RECORDIAU RHYS MWYN 7-10pm Monday’s BBC RADIO CYMRU
When I was invited by BBC Radio Cymru to present the Monday evening show back in 2016, the basic aim of the show was to reach listeners broadly in the 30-50 age group who had grown up listening to bands like Super Furry Animals, Catatonia and Gorky’s and the show was promoted as featuring music mainly from the 1980’s and 90’s.
The 80’s and 90’s basically covers the Welsh Underground scene that spawned Datblygu, Cyrff, Tynal Tywyll. Llwybr Llaethog etc in the mid-80’s. The second wave of bands like Crumblowers, U Thant and Ffa Coffi Pawb would be obvious candidates for airplay as would the whole ‘Cwl Cymru’ period taking us up into the 2000’s and the turn of the Millennium.
The first ever show back in April 2016 kicked off with Gwefrau Miss America, Jess Glaw ‘91’ and Cast Alright. Those three tracks being bang in the middle of our ‘target’. Initially the three hour show was divided into the first hour being a ‘drive time’ hour – basically banging tunes from guitars to dance / House – a Welsh version of 6Music, fast paced. The second hour usually featured a guest and we’d go into a little bit more depth about an album or some aspect of the scene. Finally, the final hour 9-10pm I always thought of (and still do) as being a little bit more of a ‘Whistle Test’ hour – where we take our foot off the pedal slightly and maybe play album tracks and open things up a bit with Soul, Jazz, Funk, Blues, Southern Soul etc etc
Without making a song and dance about things, the hope is always that we play good music and that the music speaks for itself. I try not to ramble too much. Just get on with the music!!!!!!
Going back to the first ever show – in the final hour we featured a compilation LP called ‘Yn Dawel Hyd Nawr’ which included artists like Heather Jones, Pal, Astronot and Geraint Lovgreen. The album was released on the Welshpool based label ‘Legless’ back in 1980 and was recorded up at the iconic Foel Studio in Llanfair Caereinion. Heather and Lovgreen sat in with me as guests, we reminisced about the album, very chilled, very late night. For me this was exactly what I wanted to do with the show – talk music, but find a very obscure album with a great story. Part education, part record collector – very Whistle Test.
I don’t do ‘interviews’ on the show – we just ‘chat’. In my head I imagine people at home having supper or a cup of tea. (Others obviously in the car stuck on the M4 maybe). And we are all chatting and listening to the tunes. No talking at them. No bombardment of facts. We always come back to the same thing – just let the music speak. Dyl Wyn my producer told me at the top of the first ever show ‘remember to smile on the radio’ – this has stuck with me ever since. We talk of ‘friends of the show, ‘Cymuned Nos Lun’, the Monday evening community where all are welcome – we are all friends and family – that is with me every second of every show.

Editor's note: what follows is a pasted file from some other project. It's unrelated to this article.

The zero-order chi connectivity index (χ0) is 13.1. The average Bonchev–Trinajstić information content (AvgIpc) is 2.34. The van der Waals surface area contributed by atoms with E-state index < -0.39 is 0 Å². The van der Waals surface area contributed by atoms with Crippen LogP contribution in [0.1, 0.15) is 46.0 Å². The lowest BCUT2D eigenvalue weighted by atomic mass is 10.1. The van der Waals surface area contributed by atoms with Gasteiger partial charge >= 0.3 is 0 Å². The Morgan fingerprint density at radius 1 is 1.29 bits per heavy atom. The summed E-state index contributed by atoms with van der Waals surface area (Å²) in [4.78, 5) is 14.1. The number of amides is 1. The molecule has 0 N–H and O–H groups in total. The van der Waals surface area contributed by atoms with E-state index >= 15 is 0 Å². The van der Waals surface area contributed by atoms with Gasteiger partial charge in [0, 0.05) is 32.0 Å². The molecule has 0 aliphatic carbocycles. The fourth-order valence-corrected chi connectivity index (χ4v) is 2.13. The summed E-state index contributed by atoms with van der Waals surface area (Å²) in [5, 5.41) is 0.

And being ‘Rhys Mwyn’ things can be ‘edgy’ at times but never contrived – we have shows that turn out to be quite funny, others maybe being more edgy and provocative but on the whole, I am most satisfied when I think we got the music playlist or running order right on the night. There is a small side of me that thinks each week that if I play something the Datblygu ffans won’t like then I’m doing my job. But hardly a week passes without playing Datblygu.
I want everybody to trust in the show – to know each week will be a good one – but I never want the audience to fully know what they are going to get. The element of surprise, discovery and challenge has to be there along with the comfort food of Rings Around The World, Y Teimlad or Cymru, Lloegr a Llanrwst.
Maybe for me the biggest challenge during the first couple of years was the delicate balance of keeping my musical credibility (oh yeahhh ???) and not re-writing history. For example you’d expect Ffa Coffi Pawb or Cyrff to get more airplay than say bands like Edrych am Julia or someone more electronic like Plant Bach Ofnus.
Ffa Coffi and Cyrff were far more popular in their day and I wanted the show to reflect that. But then each week we’d have a feature with a track off a 7” vinyl record where you would play Edrych am Julia or Plant Bach Ofnus within a broader context.
I love to play proper early electro by artists such as Malcolm Neon but you can’t have three hours of that, you have to give them (our audience) the tunes, you have to keep them with us – so we’ll always have a strong smattering of Cyrff (or Mr) type tracks each week. Each track has to count. No fillers that for sure. My name is on the tin and I want to believe in every thing that I play on that show. But within context – sure we can play some obscure electro alongside some heavy Blues.
I don’t see us as a ‘John Peel’ type show at all. We don’t play tracks because they ‘exist’ or because they have just been ‘released’. We don’t play ‘out of time and out of tune’ because it’s some kind of ‘Art Statement’. We curate each show with the aim of taking the audience on a musical adventure – it’s more from the heart than you’d think to be honest – again let the music speak.
And do we champion new bands? Of course we do. Adwaith, Ani Glass, Parisa Fouladi, Cerys Hafana, Alun Gaffey and Roughion are a few recent examples where we play them a lot because they are really good. And do we re-discover old bands? Of course we do. I’ve re-discovered wonderful tracks by JIP and Endaf Emlyn – the funky stuff and some classic Disco tracks by Bando. There are forgotten gems by Edward H out there and they get in on the show now with increasing regularity. Keep moving, never stay still.
Broadly speaking the 80’s and 90’s may still feature heavily on the show, but so do the 2000’s and so does Punk from the 1970’s. Mary Hopkin sits comfortably alongside Cerys Hafana and this makes me very happy indeed.
See you on Mondays!!